09 April 2010

Statewide Open House, $8k credit ending soon, March Statistics


Spiffy idea: this Saturday and Sunday, 10 and 11 April, Florida Realtors are holding the first statewide Open House Weekend. 

The purpose of the event is twofold: it offers prospective buyers a convenient way to see as many homes as they can cram into two days. And it gives curious people an insight into their neighbors' living rooms. (That is not the second reason according to the Florida Association of Realtors, that’s my take). It is also a coordinated approach to attract buyers and help them learn about prices and availability in their local housing market.

How do you find participating houses? More than 35,000 blue balloons featuring the Realtor® logo will be flying above mailboxes at participating open houses from the Panhandle to Key West. Not sure how a blue balloon with the Realtor®-logo looks like? No sweat:

The timing is no coincidence: interest rates are low, inventory is still above average (see graph below), and the Florida Open House Weekend is two weeks before the April 30 deadline for the home-buyer tax credit (see below).

Florida Realtors aren’t the only ones giddying up: colleagues on LinkedIn told me that – among other states – North Carolina, South Carolina, New Jersey, Ohio and Illinois also designated April 10 and 11 as Open House Weekend.


If you’re not in a home-buying mood while reading this: you’re not missing out on anything. But: if you happen to be in the market for a house (or condominium), please don’t throw $8k into the Intracoastal. Take advantage of the federal tax credits for house purchases.

But they expire soon: buyers must sign a purchase contract by April 30 and close on the deal by June 30. First-time buyers get up to $8,000 in tax credits, existing owners can get up to $6,500 in tax credits.

Email or call me immediately if you feel the itch to go out now and buy a little something. Ideally something modern, please.



It may be an effect of the federal tax credits (see above), or it may be... I don’t know what else it may be. A major jump for sure. But a turn?

One swallow doesn’t make a summer, as they say in German (speak after me please: “Eine Schwalbe macht noch keinen Sommer”). So let’s not get overly excited. But the numbers baffled me. The March market for all single family homes in the Tri-County area*:
  • Inventory for sale: 26,358 units, 10 months supply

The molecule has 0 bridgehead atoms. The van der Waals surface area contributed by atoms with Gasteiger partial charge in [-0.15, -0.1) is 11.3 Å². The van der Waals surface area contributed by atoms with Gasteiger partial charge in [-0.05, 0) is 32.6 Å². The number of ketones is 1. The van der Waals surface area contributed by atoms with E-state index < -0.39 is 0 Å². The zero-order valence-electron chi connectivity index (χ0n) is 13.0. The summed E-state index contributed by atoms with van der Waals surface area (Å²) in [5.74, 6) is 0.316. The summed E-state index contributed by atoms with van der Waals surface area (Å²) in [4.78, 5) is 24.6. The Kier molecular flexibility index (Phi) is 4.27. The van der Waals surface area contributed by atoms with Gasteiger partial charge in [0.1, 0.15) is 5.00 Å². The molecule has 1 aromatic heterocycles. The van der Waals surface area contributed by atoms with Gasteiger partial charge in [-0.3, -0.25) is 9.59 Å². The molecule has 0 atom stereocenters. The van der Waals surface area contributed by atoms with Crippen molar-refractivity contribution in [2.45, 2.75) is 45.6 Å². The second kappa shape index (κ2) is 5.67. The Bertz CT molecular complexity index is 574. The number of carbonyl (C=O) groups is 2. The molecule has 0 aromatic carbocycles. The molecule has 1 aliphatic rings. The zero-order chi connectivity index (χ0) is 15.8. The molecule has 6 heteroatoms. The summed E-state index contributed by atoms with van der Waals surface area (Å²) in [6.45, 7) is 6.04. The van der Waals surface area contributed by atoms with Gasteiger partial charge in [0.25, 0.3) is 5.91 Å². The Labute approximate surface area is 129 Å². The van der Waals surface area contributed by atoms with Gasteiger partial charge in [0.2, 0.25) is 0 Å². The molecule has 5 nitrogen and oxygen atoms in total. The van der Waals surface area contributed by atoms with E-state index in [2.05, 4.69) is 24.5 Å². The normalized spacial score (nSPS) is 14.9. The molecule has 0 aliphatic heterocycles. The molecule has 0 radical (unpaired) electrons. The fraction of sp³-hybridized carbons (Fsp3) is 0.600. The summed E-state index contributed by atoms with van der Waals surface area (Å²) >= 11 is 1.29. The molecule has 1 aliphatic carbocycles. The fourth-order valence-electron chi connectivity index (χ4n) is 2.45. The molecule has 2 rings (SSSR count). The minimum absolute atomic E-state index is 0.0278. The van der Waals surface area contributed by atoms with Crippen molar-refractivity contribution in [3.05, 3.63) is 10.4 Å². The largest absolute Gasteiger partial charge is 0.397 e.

• Median asking price: $316,333
  • Median asking price per sf: $158
  • Units sold last month: 2,739
  • Median selling price: $210,233
  • Median selling price per sf: $112

(Mar 2009 – Mar 2010. Red: SFH asking prices in Tricounty area, green: selling prices, blue: inventory in months)

From February to March, nothing really changed, except that a truckload more houses (+50.1%) sold, at a slightly higher price (+9.0%). If nothing internally is different, what else could it be? External factors. Compare the September/October-dip in inventory (when everyone thought the tax credits would expire in November) with March. So for the likely culprit, you don’t need to look farther than one chapter up.


Following this market-segment closely, I counted 13 modern sales last month. 26 modern properties dropped out of the race as unsold, 31 homes had price reductions, resulting in a $151,000 drop in median asking price. One bold seller went up 10%; talk about anti-cyclical behaviour. 
  • Modern houses for sale per 31 March*: 273
  • Asking price range: $189,000 – $42,000,000
  • Median asking price: $1,299,000
  • Median asking price per sf: $364
  • Modern houses sold March: 13
  • Volume sold: $18,263,250
  • Median asking price of sold homes: $829,000
  • Median selling price: $754,250
  • Median selling price per sf: $260 (more than double than general inventory)
  • Median Days on Market: 89
The increases are staggering: +66% median list price, +31% median list price per sf, +51% median selling price, and +12% median selling price per sf. As in previous months, sellers are jumping the gun: asking for more doesn’t directly translate into getting more. But the spike in March is strong.

Again: if this is a trend-change or a fad we will know earliest in August or September, when all possible effects of the tax credits are eliminated (for the credits to be applicable, closings have to place by 30 June, means we will see July figures by mid-August). My feeling: it won't last.

Two comments about available homes: Sometimes prospective buyers want to hire me with unreasonable expectations. At the lower end of the price range, one can expect a fixer-upper with modern bones, and a major need to strip and renovate. At $189,000, there are no Singers, Nims or Duckhams. Please be realistic.

And: could one qualified reader please contact me about this $42m house and buy it?

It skews my data. And it’s just sitting around, right on that ocean there, lonely and not getting any younger. Do you have my number?

I sure hope you enjoyed reading my April 1 post last week as much as I had fun writing it. Have a good weekend, and happy open-house hunting.

(*known/observed properties only)

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